Senator John McCain detailed his plan to solve the nation’s health care crisis in a speech here Tuesday, calling for the federal government to give some money to states to help them cover people with illnesses who have been denied health insurance.
Mr. McCain’s health care plan would shift the emphasis from insurance provided by employers to insurance bought by individuals, to foster competition and drive down prices. To do so he is calling for eliminating the tax breaks that currently encourage employers to provide health insurance for their workers, and replacing them with $5,000 tax credits for families to buy their own insurance.
His proposal to move away from employer-based coverage was similar to one that President Bush pushed for last year, to little effect. And his call for expanding coverage through market-based competition is in stark contrast to the Democrats’ proposals to move toward universal health care coverage, with government subsidies to help lower-income people afford their premiums.
Mr. McCain had previously described aspects of his health care plan but on Tuesday offered new details on how to cover people with existing health problems, in a nod to the growing concerns about the difficulties that many sick, older and low-income people have getting insurance. Democrats had said that his market-driven plan, by not compelling insurance companies to cover people with health problems, would ignore the plight of people who have trouble getting coverage.
Elizabeth Edwards, the wife of former Senator John Edwards, recently pointed out that both she and Mr. McCain could be left uncovered by Mr. McCain’s plan because she has cancer and he has had melanoma. Stung by such criticism, Mr. McCain is trying to develop a way to cover people with health problems while still taking a generally market-based approach to solving the health care crisis.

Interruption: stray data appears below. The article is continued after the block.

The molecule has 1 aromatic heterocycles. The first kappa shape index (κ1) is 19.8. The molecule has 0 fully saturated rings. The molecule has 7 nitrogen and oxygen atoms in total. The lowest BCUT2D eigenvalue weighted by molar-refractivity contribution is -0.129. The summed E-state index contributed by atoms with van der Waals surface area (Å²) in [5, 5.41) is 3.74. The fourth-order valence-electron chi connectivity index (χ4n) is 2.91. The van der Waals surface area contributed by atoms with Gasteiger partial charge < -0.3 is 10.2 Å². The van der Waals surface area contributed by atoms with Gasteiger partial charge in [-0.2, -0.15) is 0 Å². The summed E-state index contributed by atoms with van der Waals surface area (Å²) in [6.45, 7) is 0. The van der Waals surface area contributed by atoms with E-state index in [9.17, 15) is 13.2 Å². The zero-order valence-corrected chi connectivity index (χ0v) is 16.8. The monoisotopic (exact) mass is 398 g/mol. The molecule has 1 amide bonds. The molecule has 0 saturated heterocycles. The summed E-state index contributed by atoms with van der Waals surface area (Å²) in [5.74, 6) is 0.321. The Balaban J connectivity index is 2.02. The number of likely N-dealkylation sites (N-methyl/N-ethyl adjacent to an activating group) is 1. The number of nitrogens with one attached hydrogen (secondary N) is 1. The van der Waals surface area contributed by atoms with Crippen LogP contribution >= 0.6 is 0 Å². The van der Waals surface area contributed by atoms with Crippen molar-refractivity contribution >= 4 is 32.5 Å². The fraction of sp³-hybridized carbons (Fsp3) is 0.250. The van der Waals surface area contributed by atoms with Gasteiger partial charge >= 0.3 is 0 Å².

“I’ll work tirelessly to address the problem,” Mr. McCain said in a speech here at the H. Lee Moffitt Cancer Center & Research Institute. “But I won’t create another entitlement program that Washington will let get out of control. I won’t do it. Nor will I saddle states with another unfunded mandate.”
For people who currently get health insurance through their jobs, Mr. McCain’s plan would give them a tax credit that they could put toward buying a different, and potentially less expensive, health insurance plan tailored to their needs — and allow them to keep that health plan, and their doctors, even if they switch or lose their jobs.
But Democrats and some experts said the proposal might lead some employers to stop offering health insurance, and questioned whether the tax credit would cover the cost of private insurance.
Unlike Mr. McCain, of Arizona, Senators Barack Obama of Illinois and Hillary Rodham Clinton of New York would make it illegal for health insurance companies to deny an applicant because of health status. They argue that such regulation is needed to end discrimination against those with pre-existing medical conditions.
Mr. McCain’s speech here implicitly acknowledged some of the shortcomings of his free-market approach. But rather than force insurers to stop cherry-picking the healthiest — and least expensive — patients, Mr. McCain proposed that the federal government work with states to cover those who cannot find insurance on the open market. With federal financial assistance, his plan would encourage states to create high-risk pools that would contract with insurers to cover consumers who have been rejected on the open market.